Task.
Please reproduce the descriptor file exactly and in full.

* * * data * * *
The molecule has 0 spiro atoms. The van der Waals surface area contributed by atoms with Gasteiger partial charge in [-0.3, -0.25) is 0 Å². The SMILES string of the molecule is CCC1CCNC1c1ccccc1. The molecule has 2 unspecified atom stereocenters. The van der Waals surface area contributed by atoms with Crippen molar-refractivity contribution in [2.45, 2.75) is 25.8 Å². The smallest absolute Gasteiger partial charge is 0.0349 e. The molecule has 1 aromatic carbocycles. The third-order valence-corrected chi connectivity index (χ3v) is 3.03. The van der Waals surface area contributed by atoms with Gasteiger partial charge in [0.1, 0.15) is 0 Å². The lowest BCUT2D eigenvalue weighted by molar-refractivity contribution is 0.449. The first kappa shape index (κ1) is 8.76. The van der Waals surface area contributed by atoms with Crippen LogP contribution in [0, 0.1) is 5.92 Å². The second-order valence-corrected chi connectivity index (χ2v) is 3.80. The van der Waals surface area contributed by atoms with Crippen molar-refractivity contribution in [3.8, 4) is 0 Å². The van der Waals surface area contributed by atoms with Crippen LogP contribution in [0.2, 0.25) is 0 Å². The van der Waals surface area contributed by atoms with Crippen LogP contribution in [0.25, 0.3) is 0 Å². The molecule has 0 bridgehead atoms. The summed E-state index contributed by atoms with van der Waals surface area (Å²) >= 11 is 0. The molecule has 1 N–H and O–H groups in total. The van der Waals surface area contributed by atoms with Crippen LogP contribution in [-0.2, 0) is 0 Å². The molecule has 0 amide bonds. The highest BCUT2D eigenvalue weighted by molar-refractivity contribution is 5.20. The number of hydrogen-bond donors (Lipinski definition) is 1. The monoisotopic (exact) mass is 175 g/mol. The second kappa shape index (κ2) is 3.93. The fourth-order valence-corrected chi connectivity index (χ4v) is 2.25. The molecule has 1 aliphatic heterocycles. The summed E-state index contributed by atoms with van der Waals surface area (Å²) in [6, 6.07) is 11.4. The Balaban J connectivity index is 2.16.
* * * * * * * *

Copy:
The molecule has 0 spiro atoms. The van der Waals surface area contributed by atoms with Gasteiger partial charge in [-0.3, -0.25) is 0 Å². The SMILES string of the molecule is CCC1CCNC1c1ccccc1. The molecule has 2 unspecified atom stereocenters. The van der Waals surface area contributed by atoms with Crippen molar-refractivity contribution in [2.45, 2.75) is 25.8 Å². The smallest absolute Gasteiger partial charge is 0.0349 e. The molecule has 1 aromatic carbocycles. The third-order valence-corrected chi connectivity index (χ3v) is 3.03. The van der Waals surface area contributed by atoms with Gasteiger partial charge in [0.1, 0.15) is 0 Å². The lowest BCUT2D eigenvalue weighted by molar-refractivity contribution is 0.449. The first kappa shape index (κ1) is 8.76. The van der Waals surface area contributed by atoms with Crippen LogP contribution in [0, 0.1) is 5.92 Å². The second-order valence-corrected chi connectivity index (χ2v) is 3.80. The van der Waals surface area contributed by atoms with Crippen molar-refractivity contribution in [3.8, 4) is 0 Å². The van der Waals surface area contributed by atoms with Crippen LogP contribution in [0.2, 0.25) is 0 Å². The van der Waals surface area contributed by atoms with Crippen LogP contribution in [0.25, 0.3) is 0 Å². The molecule has 0 bridgehead atoms. The summed E-state index contributed by atoms with van der Waals surface area (Å²) >= 11 is 0. The molecule has 1 N–H and O–H groups in total. The van der Waals surface area contributed by atoms with Crippen LogP contribution in [-0.2, 0) is 0 Å². The molecule has 0 amide bonds. The highest BCUT2D eigenvalue weighted by molar-refractivity contribution is 5.20. The number of hydrogen-bond donors (Lipinski definition) is 1. The monoisotopic (exact) mass is 175 g/mol. The second kappa shape index (κ2) is 3.93. The fourth-order valence-corrected chi connectivity index (χ4v) is 2.25. The molecule has 1 aliphatic heterocycles. The summed E-state index contributed by atoms with van der Waals surface area (Å²) in [6, 6.07) is 11.4. The Balaban J connectivity index is 2.16.